This chapter is a favorite for skeptics to cite as showing God to be ruthless, rather than the God of love that we know Him to be. And indeed, the idea of having an entire people obliterated is disturbing to many of us. Two things must be remembered by us as we read of such. First, God is our sovereign Lord and creator; and He decides what is best with His knowledge for which our own understanding is insufficient (Proverbs 3:5-7). Secondly, as with Jericho and other cases in the land of Canaan, these are not innocent people who had never been given an opportunity to repent. (Note that when Samuel Kills Agag in verse 33, his statement that Agag’s own sword has made women childless is literal). Ages of wicked savagery and the reality that survivors would corrupt others (Deuteronomy 7:1-5) demanded obeying this command of Lord. See post on “The Fall of Jericho.”
This chapter shows us the character flaws of Saul. He was the military leader the people had wanted, but it was all about Saul – and never about the Lord; and though victorious, his leadership was often a great model for what a leader should not do. After God had led the people out of Egypt, Amelek attacked them the first time without provocation (Exodus 17:8); and when they were defeated, God told Moses in Exodus 17:14 “…that I will utterly blot out the memory of Amalek…” So Samuel gives Saul God’s instructions in verses 2-3 of this chapter not to spare even the oxen and other livestock. He is victorious, but he spares the Amelekite king Agag and the best of the livestock and brings them back.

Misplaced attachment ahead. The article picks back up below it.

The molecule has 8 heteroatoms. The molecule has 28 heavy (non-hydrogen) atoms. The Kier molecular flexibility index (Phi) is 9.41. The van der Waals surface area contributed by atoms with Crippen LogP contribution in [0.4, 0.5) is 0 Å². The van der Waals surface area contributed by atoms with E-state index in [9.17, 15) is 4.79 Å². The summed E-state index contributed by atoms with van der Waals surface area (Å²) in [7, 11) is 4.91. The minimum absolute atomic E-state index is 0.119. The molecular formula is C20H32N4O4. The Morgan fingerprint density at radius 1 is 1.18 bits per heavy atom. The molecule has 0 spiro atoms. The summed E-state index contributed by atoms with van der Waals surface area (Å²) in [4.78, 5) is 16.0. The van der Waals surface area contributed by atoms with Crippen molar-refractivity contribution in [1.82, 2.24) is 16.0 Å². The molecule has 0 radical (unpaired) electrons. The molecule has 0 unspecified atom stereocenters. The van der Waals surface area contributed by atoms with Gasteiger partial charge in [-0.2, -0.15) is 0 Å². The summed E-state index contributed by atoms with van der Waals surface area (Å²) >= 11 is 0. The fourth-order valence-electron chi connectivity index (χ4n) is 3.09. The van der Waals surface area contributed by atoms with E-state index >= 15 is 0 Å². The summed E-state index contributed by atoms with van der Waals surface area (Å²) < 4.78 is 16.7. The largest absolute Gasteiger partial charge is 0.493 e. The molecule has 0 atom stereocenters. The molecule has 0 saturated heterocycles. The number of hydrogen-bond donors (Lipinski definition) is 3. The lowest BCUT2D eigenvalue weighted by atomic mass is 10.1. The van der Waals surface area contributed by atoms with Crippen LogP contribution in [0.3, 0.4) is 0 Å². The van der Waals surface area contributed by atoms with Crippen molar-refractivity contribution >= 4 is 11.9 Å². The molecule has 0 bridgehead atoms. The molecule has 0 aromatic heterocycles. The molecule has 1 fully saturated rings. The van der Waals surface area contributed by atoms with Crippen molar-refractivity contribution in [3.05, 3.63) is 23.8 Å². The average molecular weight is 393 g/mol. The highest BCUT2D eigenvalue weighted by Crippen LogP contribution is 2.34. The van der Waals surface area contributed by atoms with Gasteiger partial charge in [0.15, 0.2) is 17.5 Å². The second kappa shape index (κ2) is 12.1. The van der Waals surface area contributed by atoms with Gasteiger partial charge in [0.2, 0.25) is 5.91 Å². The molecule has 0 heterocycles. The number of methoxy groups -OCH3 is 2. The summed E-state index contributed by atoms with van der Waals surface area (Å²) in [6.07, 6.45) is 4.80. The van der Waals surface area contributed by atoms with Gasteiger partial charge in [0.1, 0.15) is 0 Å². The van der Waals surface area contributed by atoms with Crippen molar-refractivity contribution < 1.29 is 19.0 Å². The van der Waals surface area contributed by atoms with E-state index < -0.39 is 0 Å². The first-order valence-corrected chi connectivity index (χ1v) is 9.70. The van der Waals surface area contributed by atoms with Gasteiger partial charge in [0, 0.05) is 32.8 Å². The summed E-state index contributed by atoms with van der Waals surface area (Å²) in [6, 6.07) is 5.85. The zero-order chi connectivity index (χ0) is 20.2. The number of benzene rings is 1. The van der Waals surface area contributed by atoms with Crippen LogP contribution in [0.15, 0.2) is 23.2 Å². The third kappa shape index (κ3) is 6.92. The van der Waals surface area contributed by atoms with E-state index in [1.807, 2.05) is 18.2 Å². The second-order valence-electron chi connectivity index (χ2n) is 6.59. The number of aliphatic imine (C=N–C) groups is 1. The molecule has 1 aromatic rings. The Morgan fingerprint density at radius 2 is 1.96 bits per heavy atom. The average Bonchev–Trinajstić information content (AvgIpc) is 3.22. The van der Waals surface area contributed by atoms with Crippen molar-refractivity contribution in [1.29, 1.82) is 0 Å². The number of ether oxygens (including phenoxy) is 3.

When God tells Samuel in verse 10 of what Saul has done and of His rejection of Saul as king, Samuel is grieved and very angry with Saul. Worse, he finds out along the way that Saul has built a monument to himself (verse 12). When he arrives, he lets Saul have it with both barrels. Saul at first tries to blame the people (verses 15, 21), but Samuel is having none of it. Not only does he know better, but as he reminds Samuel, as king, he is supposed to be a leader. Saul’s final admission of sin is half-hearted, and as Samuel turns from him, Saul desperately grabs his robe and tears it. At this point, Samuel lets him know that his kingdom is being torn from him. But Saul seems to care more about what the people think, than what God thinks of him (verse 30).
It would be the last time Samuel will see Saul until he dies, and he grieved (verse 35).
some images © V. Gilbert & Arlisle F. Beers
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